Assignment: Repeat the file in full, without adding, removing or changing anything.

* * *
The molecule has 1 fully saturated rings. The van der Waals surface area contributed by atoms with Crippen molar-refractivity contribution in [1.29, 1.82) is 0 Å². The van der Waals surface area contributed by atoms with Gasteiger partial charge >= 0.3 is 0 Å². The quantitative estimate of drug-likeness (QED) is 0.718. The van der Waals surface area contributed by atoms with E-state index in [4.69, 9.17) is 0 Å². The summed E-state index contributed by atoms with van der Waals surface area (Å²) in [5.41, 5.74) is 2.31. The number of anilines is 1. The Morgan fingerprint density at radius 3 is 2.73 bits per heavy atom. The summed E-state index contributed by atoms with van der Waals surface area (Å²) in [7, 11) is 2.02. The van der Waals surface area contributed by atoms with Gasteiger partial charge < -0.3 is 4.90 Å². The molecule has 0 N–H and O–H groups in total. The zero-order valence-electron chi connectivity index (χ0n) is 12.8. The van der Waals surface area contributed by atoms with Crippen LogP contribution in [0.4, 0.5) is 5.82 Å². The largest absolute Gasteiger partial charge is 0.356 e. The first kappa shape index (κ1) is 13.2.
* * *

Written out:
The molecule has 1 fully saturated rings. The van der Waals surface area contributed by atoms with Crippen molar-refractivity contribution in [1.29, 1.82) is 0 Å². The van der Waals surface area contributed by atoms with Gasteiger partial charge >= 0.3 is 0 Å². The quantitative estimate of drug-likeness (QED) is 0.718. The van der Waals surface area contributed by atoms with E-state index in [4.69, 9.17) is 0 Å². The summed E-state index contributed by atoms with van der Waals surface area (Å²) in [5.41, 5.74) is 2.31. The number of anilines is 1. The Morgan fingerprint density at radius 3 is 2.73 bits per heavy atom. The summed E-state index contributed by atoms with van der Waals surface area (Å²) in [7, 11) is 2.02. The van der Waals surface area contributed by atoms with Gasteiger partial charge < -0.3 is 4.90 Å². The molecule has 0 N–H and O–H groups in total. The zero-order valence-electron chi connectivity index (χ0n) is 12.8. The van der Waals surface area contributed by atoms with Crippen LogP contribution in [0.4, 0.5) is 5.82 Å². The largest absolute Gasteiger partial charge is 0.356 e. The first kappa shape index (κ1) is 13.2.